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Life Science Supercomputers Surge in Latest Top500; BlueGene Systems Hit the Top Ten

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The latest version of the biannual Top500 list of the world’s most powerful supercomputers includes 14 systems dedicated to life science research applications — twice as many as there were in the previous ranking, released last November [BioInform 11-24-03].

Life science systems also broke into the top ten for the first time, in the form of two prototypes for IBM’s BlueGene/L, which hold the No. 4 and No. 8 spots. Previously, the highest-ranking life science machine was the 2 Tflop/s Dell cluster installed at the Buffalo Center of Excellence in Bioinformatics, which debuted at the No. 22 spot in November 2002. That system has dropped to No. 95 on the current list. The BlueGene/L prototypes — developed in collaboration with Lawrence Livermore National Laboratory — measured 11.7 Tflop/s and 8.7 Tflop/s on the Linpack benchmark.

NEC’s vector-processor-based 35.9 Tflop/s Earth Simulator in Japan topped the list for the third year in a row, but cluster-based systems continued to gain ground over other architectures. More than half of the top 500 computers in the world are now clusters, with 291 such systems on the current version of the list — up from 208 six months ago.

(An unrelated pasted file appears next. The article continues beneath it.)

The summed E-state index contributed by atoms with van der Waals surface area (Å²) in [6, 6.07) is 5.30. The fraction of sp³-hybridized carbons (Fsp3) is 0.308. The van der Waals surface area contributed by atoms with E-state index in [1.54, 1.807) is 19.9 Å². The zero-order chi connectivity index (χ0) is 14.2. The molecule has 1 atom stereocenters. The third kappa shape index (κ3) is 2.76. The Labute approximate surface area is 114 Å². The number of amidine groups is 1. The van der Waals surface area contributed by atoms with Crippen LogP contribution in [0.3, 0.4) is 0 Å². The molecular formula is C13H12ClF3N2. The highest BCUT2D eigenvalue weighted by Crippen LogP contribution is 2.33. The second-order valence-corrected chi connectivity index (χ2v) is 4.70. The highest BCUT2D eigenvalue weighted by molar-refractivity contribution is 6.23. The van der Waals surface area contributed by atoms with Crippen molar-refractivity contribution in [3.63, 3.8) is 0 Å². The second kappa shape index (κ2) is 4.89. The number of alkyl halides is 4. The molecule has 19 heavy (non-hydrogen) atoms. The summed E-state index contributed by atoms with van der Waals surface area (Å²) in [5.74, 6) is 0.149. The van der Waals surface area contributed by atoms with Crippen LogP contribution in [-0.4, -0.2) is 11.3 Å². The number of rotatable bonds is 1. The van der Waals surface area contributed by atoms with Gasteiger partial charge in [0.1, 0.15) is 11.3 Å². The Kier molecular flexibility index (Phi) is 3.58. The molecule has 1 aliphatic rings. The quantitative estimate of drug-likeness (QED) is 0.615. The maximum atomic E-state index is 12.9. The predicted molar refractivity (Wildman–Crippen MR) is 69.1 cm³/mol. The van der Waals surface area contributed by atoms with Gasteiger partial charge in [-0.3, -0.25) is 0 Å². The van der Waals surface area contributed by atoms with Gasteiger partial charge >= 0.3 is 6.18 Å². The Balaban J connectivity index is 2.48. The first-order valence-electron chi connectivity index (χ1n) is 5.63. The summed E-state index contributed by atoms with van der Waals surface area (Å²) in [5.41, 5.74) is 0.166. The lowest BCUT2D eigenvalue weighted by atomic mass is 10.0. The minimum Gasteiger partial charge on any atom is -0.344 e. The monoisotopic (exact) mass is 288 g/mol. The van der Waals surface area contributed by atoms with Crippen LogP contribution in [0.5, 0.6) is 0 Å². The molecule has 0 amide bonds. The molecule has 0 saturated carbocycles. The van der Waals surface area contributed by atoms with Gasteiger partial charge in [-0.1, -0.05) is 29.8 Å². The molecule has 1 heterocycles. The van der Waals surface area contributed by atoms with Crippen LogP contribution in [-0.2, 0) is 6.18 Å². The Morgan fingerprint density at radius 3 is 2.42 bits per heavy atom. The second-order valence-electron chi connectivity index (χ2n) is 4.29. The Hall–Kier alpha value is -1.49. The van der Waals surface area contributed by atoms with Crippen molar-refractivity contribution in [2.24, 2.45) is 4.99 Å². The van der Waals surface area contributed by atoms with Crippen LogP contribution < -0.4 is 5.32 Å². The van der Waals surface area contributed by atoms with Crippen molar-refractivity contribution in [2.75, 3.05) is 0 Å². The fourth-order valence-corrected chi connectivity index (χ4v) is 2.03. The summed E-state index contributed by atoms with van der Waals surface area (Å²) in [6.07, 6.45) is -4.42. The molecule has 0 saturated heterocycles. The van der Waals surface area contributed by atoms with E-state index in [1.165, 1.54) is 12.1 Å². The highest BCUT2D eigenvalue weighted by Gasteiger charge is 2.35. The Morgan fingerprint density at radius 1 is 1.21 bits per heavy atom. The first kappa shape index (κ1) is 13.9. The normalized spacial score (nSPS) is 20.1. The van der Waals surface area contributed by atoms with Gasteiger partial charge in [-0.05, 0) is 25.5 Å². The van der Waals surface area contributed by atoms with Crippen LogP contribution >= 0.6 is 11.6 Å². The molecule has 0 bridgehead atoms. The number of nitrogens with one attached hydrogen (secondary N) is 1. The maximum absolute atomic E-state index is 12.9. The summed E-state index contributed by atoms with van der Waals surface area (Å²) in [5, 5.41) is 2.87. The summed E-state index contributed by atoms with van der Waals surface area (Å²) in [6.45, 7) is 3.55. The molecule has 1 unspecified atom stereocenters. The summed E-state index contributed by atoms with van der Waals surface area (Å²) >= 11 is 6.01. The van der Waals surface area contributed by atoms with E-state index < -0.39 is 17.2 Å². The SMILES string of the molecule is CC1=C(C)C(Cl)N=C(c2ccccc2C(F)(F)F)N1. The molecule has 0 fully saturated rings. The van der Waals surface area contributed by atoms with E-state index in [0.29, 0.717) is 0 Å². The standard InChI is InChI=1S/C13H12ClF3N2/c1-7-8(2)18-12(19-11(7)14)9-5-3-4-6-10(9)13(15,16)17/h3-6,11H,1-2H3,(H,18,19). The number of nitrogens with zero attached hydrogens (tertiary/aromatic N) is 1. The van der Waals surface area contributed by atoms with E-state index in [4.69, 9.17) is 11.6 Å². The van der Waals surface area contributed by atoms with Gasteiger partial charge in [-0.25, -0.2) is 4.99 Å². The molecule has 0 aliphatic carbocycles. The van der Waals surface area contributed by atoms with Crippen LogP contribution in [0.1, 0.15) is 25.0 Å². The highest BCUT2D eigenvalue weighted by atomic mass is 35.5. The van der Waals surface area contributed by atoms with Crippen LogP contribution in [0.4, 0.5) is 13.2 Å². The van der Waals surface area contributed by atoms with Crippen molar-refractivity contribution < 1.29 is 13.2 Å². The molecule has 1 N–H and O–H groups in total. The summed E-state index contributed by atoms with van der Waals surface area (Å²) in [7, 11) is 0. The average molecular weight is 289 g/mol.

The trend toward commodity chips also continued in the 23rd edition of the ranking, released June 21. The number of systems using Intel processors grew in the last six months from 189 to 287, giving Intel a 57 percent share of all the processors in the top 500, followed by IBM’s Power architecture, HP’s PA-RISC chips, and AMD processors.

IBM is the top manufacturer in the current list, with the highest overall performance as well as the largest number of installed systems. IBM has a total of 224 installed systems and an overall performance of 407 Tflop/s — 50 percent of the total installed performance for all 500 systems on the list. HP follows with 140 installed systems and a total installed performance of 151 Tflop/s. Apple, which made its debut on the Top500 sixth months ago in the form of the “SuperMac” system at Virginia Tech, does not appear in the latest ranking because the university is replacing hardware.

Big Blue also emerged as the leading manufacturer in the life science high-performance computing market, with 10 out of the 14 life science systems in the list.

Almost half the systems on the current list — 242 — exceed the 1 Tflop/s mark on the Linpack benchmark. This is up dramatically from 130 systems over the 1 Tflop/s mark six months ago.

The Top500 list is compiled by Hans Meuer of the University of Mannheim; Erich Strohmaier and Horst Simon of NERSC/Lawrence Berkeley National Laboratory; and Jack Dongarra of the University of Tennessee. The complete list is available at http://www.top500.org/.

— BT

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